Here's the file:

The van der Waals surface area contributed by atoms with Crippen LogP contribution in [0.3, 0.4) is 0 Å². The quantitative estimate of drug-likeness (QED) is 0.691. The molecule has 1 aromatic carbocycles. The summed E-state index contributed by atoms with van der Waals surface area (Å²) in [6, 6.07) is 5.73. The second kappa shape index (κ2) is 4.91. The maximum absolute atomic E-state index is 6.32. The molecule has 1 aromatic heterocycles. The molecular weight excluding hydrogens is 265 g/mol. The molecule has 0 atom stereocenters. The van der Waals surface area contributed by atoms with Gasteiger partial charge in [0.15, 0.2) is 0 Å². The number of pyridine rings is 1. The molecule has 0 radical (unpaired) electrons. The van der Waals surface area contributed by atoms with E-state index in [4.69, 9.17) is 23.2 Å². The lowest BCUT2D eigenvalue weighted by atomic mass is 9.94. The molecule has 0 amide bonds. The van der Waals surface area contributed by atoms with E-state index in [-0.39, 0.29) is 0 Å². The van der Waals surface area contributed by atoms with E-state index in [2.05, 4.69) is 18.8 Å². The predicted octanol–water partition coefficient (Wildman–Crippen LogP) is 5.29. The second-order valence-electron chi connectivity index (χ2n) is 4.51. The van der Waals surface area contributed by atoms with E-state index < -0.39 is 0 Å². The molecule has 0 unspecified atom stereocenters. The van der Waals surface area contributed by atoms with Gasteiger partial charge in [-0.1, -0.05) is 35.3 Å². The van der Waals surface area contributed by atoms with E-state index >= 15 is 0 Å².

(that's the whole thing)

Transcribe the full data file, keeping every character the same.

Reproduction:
The van der Waals surface area contributed by atoms with Crippen LogP contribution in [0.3, 0.4) is 0 Å². The quantitative estimate of drug-likeness (QED) is 0.691. The molecule has 1 aromatic carbocycles. The summed E-state index contributed by atoms with van der Waals surface area (Å²) in [6, 6.07) is 5.73. The second kappa shape index (κ2) is 4.91. The maximum absolute atomic E-state index is 6.32. The molecule has 1 aromatic heterocycles. The molecular weight excluding hydrogens is 265 g/mol. The molecule has 0 atom stereocenters. The van der Waals surface area contributed by atoms with Gasteiger partial charge in [0.15, 0.2) is 0 Å². The number of pyridine rings is 1. The molecule has 0 radical (unpaired) electrons. The van der Waals surface area contributed by atoms with E-state index in [4.69, 9.17) is 23.2 Å². The lowest BCUT2D eigenvalue weighted by atomic mass is 9.94. The molecule has 0 amide bonds. The van der Waals surface area contributed by atoms with E-state index in [-0.39, 0.29) is 0 Å². The van der Waals surface area contributed by atoms with E-state index in [2.05, 4.69) is 18.8 Å². The predicted octanol–water partition coefficient (Wildman–Crippen LogP) is 5.29. The second-order valence-electron chi connectivity index (χ2n) is 4.51. The van der Waals surface area contributed by atoms with E-state index < -0.39 is 0 Å². The molecule has 0 unspecified atom stereocenters. The van der Waals surface area contributed by atoms with Gasteiger partial charge in [-0.1, -0.05) is 35.3 Å². The van der Waals surface area contributed by atoms with E-state index >= 15 is 0 Å².